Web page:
This book analyses the use of the crucial concept of 'taste' in the works of five major seventeenth-century French authors, Méré, Saint Evremond, La Rochefoucauld, La Bruyère and Boileau. It combines close readings of important texts with a thoroughgoing political analysis of seventeenth-century French society in terms of class and gender. Dr Moriarty shows that far from being timeless and universal, the term 'taste' is culture-specific, shifting according to the needs of a writer and his social group. The notion of 'taste' not only helped to shape a new dominant culture, but also registered the conflicts within that culture between a view of taste that presupposted the values of 'polite society' as an exclusive (though not necessarily aristocratic) group, and a view that stressed the value of the classical-humanist tradition as a source of standards ratified by a broader public. this study sheds light not only on the central concept, but also on the individual authors discussed and on the norms of French classical literature in general.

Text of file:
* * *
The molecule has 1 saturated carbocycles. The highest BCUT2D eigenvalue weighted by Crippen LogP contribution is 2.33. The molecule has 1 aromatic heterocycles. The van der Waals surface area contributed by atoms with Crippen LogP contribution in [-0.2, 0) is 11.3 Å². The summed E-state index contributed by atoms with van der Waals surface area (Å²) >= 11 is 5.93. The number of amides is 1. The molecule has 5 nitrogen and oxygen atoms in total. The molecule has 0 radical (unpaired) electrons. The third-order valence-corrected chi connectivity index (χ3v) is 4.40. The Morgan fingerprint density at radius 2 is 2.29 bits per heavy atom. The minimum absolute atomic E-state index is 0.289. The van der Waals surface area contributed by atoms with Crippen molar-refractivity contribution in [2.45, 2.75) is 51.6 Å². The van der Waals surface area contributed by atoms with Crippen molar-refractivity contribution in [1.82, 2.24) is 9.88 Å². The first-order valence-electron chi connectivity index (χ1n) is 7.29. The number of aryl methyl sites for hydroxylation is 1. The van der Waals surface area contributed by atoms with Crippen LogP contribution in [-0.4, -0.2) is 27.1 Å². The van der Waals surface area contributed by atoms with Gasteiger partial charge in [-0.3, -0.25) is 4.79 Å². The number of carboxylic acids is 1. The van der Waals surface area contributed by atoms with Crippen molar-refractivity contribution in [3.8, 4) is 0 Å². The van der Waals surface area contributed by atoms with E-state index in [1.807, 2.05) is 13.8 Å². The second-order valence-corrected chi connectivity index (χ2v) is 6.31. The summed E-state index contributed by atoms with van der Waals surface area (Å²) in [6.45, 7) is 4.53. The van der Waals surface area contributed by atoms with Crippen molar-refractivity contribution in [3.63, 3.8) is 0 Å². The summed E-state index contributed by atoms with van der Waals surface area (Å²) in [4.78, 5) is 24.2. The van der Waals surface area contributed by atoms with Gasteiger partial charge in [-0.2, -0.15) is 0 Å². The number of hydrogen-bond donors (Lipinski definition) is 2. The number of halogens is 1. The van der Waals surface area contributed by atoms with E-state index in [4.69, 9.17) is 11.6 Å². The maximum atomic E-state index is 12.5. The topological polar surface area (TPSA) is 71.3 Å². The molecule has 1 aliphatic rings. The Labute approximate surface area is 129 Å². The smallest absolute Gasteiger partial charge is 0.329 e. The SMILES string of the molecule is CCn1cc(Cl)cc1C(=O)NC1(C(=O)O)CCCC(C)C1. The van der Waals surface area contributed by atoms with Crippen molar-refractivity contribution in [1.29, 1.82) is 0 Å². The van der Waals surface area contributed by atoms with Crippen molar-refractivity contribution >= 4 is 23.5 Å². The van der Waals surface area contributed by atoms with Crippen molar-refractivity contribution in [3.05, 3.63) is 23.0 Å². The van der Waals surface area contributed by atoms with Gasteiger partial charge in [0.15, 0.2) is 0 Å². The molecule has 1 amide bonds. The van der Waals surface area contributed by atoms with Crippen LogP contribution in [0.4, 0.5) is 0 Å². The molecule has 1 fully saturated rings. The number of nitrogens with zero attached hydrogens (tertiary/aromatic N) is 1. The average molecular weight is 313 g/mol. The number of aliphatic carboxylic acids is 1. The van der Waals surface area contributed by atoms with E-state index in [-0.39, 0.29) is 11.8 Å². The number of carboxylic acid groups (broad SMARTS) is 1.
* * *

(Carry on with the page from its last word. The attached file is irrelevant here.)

Table of Contents
Preface; 1. 'Taste' and history; 2. Defining goǔt: the dictionaries; 3. Méré: taste and the ideology of honněteté; 4. Saint Evremond: taste and cultural hegemony; 5. La Rochefoucauld: tastes and their vicissitudes; 6. La Bruyère: taste-discourse and the absent subject; 7. Boileau: taste and the institution of 'literature'; Conclusion; Notes; Bibliography; Index.